Ah, history, it explains a lot. I had no intention of doing a historic run last Saturday, but I came across a couple of historic artifacts, some in use and some not. It all started with a rough plan to complete the Haberman Avenue between Bailey Avenue and Kingsboro Street. After that, I wanted to drift west to cover a series of streets off of Boggs Avenue in Mount Washington.
Not far down Haberman, I encountered Eureka Street where it transforms into steps leading to LaClede Street. While LaClede and Haberman are essentially parallel, and, at one point connected by a 50 yard span of asphalt, they ‘feel’ different. At this point, Habermann seems more spacious and open compared to LaClede. Perhaps it is because the yards off of Habermann have backyards sloping down and away, whereas the lots on LaClede are steeply sloped up, seeming closed in. Perhaps it is because Haberman continues across East Warrington, whereas LaClede dead-ends into Secane.
At any rate, the streets west of LaClede are in a regular grid. One street, Harwood, goes straight downhill. After Secane, it becomes Harwood Way, an increasingly steep set of steps. The steps descend all the way to the South Hills’ trolley line; the “T” as it is known. Coming back up those steps, I noticed that the last house on the steps, with all its gargoyles, actually faces away from the road. I also noticed immense brick towers rising out of the earth.
Running around them, I saw “Liberty Tunnels” emblazoned on the lintel. They were vents for the Tubes. A little digging revealed that these are the original ones, built 96 years ago after a traffic jam on May 10, 1924 caused motorists to get sick from carbon monoxide fumes. The Pittsburgh Quarterly has a great article about it. They had been planned anyway, but the May incident hurried those plans along.
Now my journey took me to Paur Street; that’s right “Paur” not “Paul”. At the end of Paur Street are a set of stairs with the touch of death – bar across them indicating they were closed. It was easy to get over. The steps were generally in great shape, except a couple of places where the concrete treads were totally missing. They were also fairly wide and took me to an asphalt path under the spreading trees.
One section, presumably going down to the South Hill’s trolley lines, was seriously closed; blocked by a chain link fence and missing platform. Apparently, in the ‘good ole days’, Brookline kids used these steps to get to school, as told in Brookline Connections.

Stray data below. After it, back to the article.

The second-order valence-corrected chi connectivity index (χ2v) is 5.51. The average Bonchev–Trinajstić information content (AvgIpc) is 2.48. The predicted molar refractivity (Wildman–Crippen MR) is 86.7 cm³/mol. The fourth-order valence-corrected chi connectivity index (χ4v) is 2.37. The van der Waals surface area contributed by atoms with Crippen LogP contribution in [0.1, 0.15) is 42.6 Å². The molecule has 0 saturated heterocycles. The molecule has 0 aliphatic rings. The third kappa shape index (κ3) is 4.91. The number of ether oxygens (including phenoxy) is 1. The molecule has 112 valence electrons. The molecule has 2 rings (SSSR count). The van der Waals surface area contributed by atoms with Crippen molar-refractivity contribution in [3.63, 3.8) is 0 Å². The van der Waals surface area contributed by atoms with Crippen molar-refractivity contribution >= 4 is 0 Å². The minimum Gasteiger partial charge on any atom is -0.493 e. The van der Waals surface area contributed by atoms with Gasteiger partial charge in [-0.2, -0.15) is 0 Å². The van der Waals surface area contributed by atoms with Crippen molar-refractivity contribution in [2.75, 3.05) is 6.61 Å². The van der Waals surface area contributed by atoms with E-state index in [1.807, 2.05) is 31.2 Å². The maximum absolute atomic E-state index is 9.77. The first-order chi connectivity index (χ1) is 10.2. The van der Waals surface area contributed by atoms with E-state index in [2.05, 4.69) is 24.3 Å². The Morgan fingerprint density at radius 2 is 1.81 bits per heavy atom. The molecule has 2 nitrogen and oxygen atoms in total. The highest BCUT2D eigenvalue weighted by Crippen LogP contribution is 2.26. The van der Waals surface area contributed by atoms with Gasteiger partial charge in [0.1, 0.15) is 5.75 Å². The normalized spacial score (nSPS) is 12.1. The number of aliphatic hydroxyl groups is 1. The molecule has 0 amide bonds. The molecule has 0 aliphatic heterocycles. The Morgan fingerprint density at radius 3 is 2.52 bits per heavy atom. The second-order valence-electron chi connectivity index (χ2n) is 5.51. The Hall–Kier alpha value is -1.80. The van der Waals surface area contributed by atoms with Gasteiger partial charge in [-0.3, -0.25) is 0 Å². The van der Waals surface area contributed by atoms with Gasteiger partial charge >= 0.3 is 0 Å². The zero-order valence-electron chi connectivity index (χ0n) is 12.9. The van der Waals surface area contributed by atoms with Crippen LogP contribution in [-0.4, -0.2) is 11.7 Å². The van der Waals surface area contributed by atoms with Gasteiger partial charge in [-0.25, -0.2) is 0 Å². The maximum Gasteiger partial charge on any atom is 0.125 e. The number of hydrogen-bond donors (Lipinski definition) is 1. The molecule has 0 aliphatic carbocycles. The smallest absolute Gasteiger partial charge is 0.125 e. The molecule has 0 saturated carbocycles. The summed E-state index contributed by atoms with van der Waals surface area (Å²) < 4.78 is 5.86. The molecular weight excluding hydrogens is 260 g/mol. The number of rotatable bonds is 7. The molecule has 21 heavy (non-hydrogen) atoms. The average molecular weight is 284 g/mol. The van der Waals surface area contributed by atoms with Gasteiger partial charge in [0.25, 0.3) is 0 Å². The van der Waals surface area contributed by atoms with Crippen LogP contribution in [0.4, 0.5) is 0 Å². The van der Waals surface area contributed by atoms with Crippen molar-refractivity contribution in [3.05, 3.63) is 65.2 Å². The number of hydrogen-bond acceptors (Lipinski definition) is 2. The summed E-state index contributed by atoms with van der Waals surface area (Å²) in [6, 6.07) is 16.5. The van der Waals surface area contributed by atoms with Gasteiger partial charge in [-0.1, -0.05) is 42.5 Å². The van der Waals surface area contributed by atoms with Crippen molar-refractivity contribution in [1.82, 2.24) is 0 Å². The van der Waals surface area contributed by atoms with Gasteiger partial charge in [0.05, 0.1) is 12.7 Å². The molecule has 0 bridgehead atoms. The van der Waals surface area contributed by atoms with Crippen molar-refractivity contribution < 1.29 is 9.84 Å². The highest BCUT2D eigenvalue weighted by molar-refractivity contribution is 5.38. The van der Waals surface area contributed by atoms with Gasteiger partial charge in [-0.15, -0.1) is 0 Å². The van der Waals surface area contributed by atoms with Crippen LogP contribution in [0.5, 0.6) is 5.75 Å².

On the right, the asphalt path continued. I dodged fallen trees and passed an old metal cabinet. Its slightly ajar door revealed a new, bright orange bag of Reese’s Pieces. Just then, I was startled by a man coming down steps towards me. In his short sleeve, light blue dress shirt and black pants he quickly bore left and went down another section of steps, ignoring me completely. The smell of his cigarette lingered, though, as I went down those steps far behind him. At the bottom, I looked up and saw a “No Trespassing Sign”. Whoops! I returned up the steps, retracing the man’s steps which led me to the intersection of Westwood Street and Albert Street.
Further down Westwood Street, I eventually came the Walden Street steps. Here, they are narrow, wooden and very overgrown. Cutting down an alley, I came upon Tuscola Street, with disintegrating sidewalk steps, also overgrown. Several streets off of Westwood, such as Kramer head straight up to Boggs Avenue. A high section of Albert Street near Boggs Avenue yields more distant views of the venting towers.
As you go south, the streets off of Boggs Avenue get shorter and shorter and more steeply fall on the end. Several of them have steps to South Hills Junction, where the South Busway and South Hills T line intersect.
For a moment, I ventured past Boggs, catching the Soffet Steps. However, my secret hope that they went all the way to Warrington Avenue was dashed and I had to backtrack. Along the way, I did come across this yard, complete with red table, Triceratops skeleton and Christmas lights strung along the fence.
Finishing up, I was tired, but pleased with this eight mile jaunt. The run was more interesting than I expected and I got to see those venting towers up close and personal.